Work today can be plagued by two competing problems. One is information and technology overload. Many employees feel that they are drowning in information and serving their technology more than productivity. The second problem is not enough information and too little technology. What is odd is that the same people and the same workplaces can have both problems, at the same time. Let me explain this seeming contradiction.
When you look around a typical office setting in the U.S., you will see dozens of people typing on keyboards, looking at screens, and occasionally talking on devices or to each other face-to-face. This is what you see. But you also know, because it is true for you, that many of those people have another screen â€“ or two or three â€“ in their pockets, briefcases, or purses. Some are work devices. Some are personal devices. All are connected, really, to the same Internet, the same general cloud infrastructure, though not the same cloud, and all the gadgets can do, more or less, the same things. But both the people you see, and you, are constantly juggling these machines, like the juggling clown on the street corner.
On the â€œnot enough information and technologyâ€ side of the coin, consider the typical experience of a digital native who walks into your office as a new employee, on their first day. I will wager that in most workplaces, when a digital native walks in the door they think, â€œMan is this place backward. Where is all the great technology? What I see is not as advanced as what I have at home or in my pocket.â€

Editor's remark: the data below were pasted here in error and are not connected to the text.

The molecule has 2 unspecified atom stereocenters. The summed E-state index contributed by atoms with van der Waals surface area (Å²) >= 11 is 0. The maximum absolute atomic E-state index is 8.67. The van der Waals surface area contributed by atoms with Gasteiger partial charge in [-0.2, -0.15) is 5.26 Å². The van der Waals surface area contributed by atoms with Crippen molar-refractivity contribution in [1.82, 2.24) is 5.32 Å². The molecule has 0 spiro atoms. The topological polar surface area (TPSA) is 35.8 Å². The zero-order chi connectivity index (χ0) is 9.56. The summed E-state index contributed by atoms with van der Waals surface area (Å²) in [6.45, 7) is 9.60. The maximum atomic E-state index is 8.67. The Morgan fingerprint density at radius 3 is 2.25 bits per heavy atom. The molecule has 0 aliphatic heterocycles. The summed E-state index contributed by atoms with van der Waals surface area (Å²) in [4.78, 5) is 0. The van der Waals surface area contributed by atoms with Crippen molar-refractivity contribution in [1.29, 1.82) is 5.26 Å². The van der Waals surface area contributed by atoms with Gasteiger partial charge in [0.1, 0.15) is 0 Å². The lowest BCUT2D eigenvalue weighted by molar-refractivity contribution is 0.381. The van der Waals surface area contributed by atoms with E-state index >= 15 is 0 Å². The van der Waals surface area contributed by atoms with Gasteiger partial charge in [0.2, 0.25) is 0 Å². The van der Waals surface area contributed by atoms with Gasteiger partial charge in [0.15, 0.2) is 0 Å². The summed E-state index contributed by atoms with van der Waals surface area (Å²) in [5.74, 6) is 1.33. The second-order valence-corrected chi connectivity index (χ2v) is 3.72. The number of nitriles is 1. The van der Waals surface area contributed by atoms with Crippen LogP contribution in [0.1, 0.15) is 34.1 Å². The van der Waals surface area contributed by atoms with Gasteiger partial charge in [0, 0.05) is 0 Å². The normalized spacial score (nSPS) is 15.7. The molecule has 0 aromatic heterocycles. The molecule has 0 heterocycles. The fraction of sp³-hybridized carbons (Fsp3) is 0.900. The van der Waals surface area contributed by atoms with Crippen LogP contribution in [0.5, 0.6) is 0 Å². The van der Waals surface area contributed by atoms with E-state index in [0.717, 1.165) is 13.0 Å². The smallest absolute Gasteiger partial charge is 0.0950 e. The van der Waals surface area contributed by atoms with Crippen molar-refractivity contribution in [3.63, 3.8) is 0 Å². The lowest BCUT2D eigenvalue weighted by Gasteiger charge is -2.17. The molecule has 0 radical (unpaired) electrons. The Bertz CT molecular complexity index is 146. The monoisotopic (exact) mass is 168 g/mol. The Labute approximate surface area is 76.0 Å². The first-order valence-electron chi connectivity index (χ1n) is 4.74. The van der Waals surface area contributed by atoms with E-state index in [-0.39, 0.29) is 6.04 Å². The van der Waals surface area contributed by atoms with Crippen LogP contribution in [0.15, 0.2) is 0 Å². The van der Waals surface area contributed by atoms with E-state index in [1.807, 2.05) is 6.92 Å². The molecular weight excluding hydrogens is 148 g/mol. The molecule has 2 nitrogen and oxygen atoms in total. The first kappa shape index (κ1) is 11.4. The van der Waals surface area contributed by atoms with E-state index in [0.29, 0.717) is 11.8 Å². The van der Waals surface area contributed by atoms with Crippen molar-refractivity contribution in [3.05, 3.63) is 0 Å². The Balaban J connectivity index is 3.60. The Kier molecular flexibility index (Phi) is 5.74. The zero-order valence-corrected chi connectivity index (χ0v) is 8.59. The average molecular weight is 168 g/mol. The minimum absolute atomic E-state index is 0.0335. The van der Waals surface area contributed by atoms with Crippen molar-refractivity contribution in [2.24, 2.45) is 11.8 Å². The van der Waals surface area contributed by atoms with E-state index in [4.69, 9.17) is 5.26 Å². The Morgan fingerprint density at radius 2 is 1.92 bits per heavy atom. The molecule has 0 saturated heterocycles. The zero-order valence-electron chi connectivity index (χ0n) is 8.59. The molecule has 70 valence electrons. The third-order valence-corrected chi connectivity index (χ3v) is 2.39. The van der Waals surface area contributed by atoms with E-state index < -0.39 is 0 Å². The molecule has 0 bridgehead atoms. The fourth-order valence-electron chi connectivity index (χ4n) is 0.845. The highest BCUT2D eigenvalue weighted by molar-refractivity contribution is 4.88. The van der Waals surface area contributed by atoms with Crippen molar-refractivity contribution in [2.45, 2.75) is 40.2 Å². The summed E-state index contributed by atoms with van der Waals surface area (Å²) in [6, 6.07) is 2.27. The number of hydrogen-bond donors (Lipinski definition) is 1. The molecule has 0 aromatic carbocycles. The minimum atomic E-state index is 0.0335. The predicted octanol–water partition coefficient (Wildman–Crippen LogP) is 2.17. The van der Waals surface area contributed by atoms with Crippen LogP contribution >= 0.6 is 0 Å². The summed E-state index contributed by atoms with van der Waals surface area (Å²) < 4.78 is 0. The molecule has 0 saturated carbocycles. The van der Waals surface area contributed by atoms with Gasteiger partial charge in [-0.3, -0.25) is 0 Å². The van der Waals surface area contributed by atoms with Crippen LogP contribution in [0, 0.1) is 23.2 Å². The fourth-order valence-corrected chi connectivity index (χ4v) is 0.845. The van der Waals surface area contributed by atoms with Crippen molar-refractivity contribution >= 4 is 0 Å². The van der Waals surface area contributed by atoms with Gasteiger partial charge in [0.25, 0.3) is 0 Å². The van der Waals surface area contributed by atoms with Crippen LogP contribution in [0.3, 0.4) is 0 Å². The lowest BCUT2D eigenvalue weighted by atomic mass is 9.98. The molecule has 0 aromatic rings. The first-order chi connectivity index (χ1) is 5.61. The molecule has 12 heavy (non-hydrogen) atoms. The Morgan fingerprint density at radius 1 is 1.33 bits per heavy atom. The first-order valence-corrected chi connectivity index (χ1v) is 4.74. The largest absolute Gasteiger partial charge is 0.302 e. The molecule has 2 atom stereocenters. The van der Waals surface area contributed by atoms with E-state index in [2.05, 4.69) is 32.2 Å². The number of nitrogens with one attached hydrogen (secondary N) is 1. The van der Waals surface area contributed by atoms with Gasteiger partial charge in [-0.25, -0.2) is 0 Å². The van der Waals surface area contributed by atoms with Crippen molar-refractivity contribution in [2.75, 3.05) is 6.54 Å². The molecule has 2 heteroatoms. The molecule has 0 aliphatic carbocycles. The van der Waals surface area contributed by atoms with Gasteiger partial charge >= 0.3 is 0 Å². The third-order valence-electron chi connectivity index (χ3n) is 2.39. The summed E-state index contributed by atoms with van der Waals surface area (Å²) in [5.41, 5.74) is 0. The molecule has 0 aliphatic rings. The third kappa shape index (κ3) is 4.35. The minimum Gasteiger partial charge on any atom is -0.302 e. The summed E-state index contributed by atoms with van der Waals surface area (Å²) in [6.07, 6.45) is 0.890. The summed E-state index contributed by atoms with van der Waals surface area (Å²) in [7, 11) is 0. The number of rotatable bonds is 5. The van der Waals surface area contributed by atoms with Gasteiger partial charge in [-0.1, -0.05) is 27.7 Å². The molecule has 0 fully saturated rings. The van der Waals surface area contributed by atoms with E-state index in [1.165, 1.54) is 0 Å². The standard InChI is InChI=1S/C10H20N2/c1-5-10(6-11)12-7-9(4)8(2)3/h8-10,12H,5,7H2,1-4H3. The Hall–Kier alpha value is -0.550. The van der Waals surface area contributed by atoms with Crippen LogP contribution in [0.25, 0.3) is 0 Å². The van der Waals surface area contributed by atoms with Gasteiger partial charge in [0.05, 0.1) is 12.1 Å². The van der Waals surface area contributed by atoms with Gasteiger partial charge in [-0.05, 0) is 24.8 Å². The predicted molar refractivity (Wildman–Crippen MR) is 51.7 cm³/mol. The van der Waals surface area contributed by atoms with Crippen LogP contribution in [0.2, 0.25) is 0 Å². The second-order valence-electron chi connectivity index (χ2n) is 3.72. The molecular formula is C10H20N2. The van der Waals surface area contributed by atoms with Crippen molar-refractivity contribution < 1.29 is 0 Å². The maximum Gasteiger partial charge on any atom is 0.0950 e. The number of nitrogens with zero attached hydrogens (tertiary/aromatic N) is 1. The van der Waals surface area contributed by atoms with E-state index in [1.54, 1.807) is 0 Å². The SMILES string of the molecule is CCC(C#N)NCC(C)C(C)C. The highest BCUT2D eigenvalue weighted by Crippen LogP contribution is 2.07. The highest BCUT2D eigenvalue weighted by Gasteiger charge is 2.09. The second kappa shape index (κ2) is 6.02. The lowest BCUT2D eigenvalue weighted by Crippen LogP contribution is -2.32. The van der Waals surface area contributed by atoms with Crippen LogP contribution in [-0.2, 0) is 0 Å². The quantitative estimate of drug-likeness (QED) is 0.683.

The Challenge of the Future Workplace
These issues were clarified recently in The State of Workplace Productivity Report study conducted by Cornerstone OnDemand. As a whole, U.S. employees often feel overloaded, with 50 percent saying they experience work overload, 34 percent information overload, and 25 percent technology overload. Interestingly, Millennials, our tech-savvy digital natives who make up the entry-level workforce, were more prone to feeling overload. Information overload was cited by 41 percent of them versus just 31 percent among older generations, while technology overload was cited by 38 percent of Millennials versus 20 percent of older generations.
As for the number of gadgets used at work, venerable desktop computers were used by 76 percent of all workplace device users, laptops by 43 percent, smartphones by 36 percent, and tablets by 15 percent. Millennials are about twice as likely to use personal devices, smartphones, or tablets at work. In other words, they are jugglers, and this may help explain why they are more prone to feeling overloaded.
Here is the challenge when we look at the future. The number of available devices is likely to increase, not decrease. The amount of information is obviously continuing to explode. By one estimate, the amount of new data added to the Internet every two days exceeds all the information in the world prior to 2003. This does not include all the information in private clouds and company servers. What we need are better ways to find information, focus clearly on what is most important, and to collaborate with others. It is not an easy thing to do. Employees make their best efforts, according to the study, even spending their own money to obtain apps for work purposes, hoping for apps that improve ease of use, convenient access to information, productivity, collaboration or access on multiple devices.
As providers step up to the challenge of an improved environment for information, technology and collaboration, interestingly the solutions that can reduce overload will be the same solutions that solve the problem of not enough information and inadequate technology.
To read more about Cornerstoneâ€™s The State of Workplace Productivity Report, click here.